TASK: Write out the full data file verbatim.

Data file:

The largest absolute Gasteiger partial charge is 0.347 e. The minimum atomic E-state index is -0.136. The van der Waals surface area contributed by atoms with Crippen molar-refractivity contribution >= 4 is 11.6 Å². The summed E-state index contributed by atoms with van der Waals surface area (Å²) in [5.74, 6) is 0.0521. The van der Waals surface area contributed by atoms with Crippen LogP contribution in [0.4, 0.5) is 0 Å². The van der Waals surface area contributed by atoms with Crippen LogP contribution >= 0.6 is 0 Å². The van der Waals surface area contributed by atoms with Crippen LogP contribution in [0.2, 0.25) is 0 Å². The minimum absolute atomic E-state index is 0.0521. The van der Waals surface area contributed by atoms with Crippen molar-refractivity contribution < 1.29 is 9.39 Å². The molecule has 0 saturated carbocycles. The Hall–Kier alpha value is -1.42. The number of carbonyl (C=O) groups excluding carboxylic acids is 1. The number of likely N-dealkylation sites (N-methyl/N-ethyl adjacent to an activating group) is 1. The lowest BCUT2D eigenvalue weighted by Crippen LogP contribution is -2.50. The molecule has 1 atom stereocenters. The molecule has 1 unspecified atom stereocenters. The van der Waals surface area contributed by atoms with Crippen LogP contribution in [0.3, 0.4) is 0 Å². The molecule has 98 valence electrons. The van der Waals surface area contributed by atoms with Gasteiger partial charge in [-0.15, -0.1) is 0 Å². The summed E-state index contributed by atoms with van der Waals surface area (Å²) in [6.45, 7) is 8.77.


The largest absolute Gasteiger partial charge is 0.347 e. The minimum atomic E-state index is -0.136. The van der Waals surface area contributed by atoms with Crippen molar-refractivity contribution >= 4 is 11.6 Å². The summed E-state index contributed by atoms with van der Waals surface area (Å²) in [5.74, 6) is 0.0521. The van der Waals surface area contributed by atoms with Crippen LogP contribution in [0.4, 0.5) is 0 Å². The van der Waals surface area contributed by atoms with Crippen LogP contribution >= 0.6 is 0 Å². The van der Waals surface area contributed by atoms with Crippen LogP contribution in [0.2, 0.25) is 0 Å². The minimum absolute atomic E-state index is 0.0521. The van der Waals surface area contributed by atoms with Crippen molar-refractivity contribution < 1.29 is 9.39 Å². The molecule has 0 saturated carbocycles. The Hall–Kier alpha value is -1.42. The number of carbonyl (C=O) groups excluding carboxylic acids is 1. The number of likely N-dealkylation sites (N-methyl/N-ethyl adjacent to an activating group) is 1. The lowest BCUT2D eigenvalue weighted by Crippen LogP contribution is -2.50. The molecule has 1 atom stereocenters. The molecule has 1 unspecified atom stereocenters. The van der Waals surface area contributed by atoms with Crippen LogP contribution in [0.3, 0.4) is 0 Å². The molecule has 98 valence electrons. The van der Waals surface area contributed by atoms with Gasteiger partial charge in [-0.15, -0.1) is 0 Å². The summed E-state index contributed by atoms with van der Waals surface area (Å²) in [6.45, 7) is 8.77.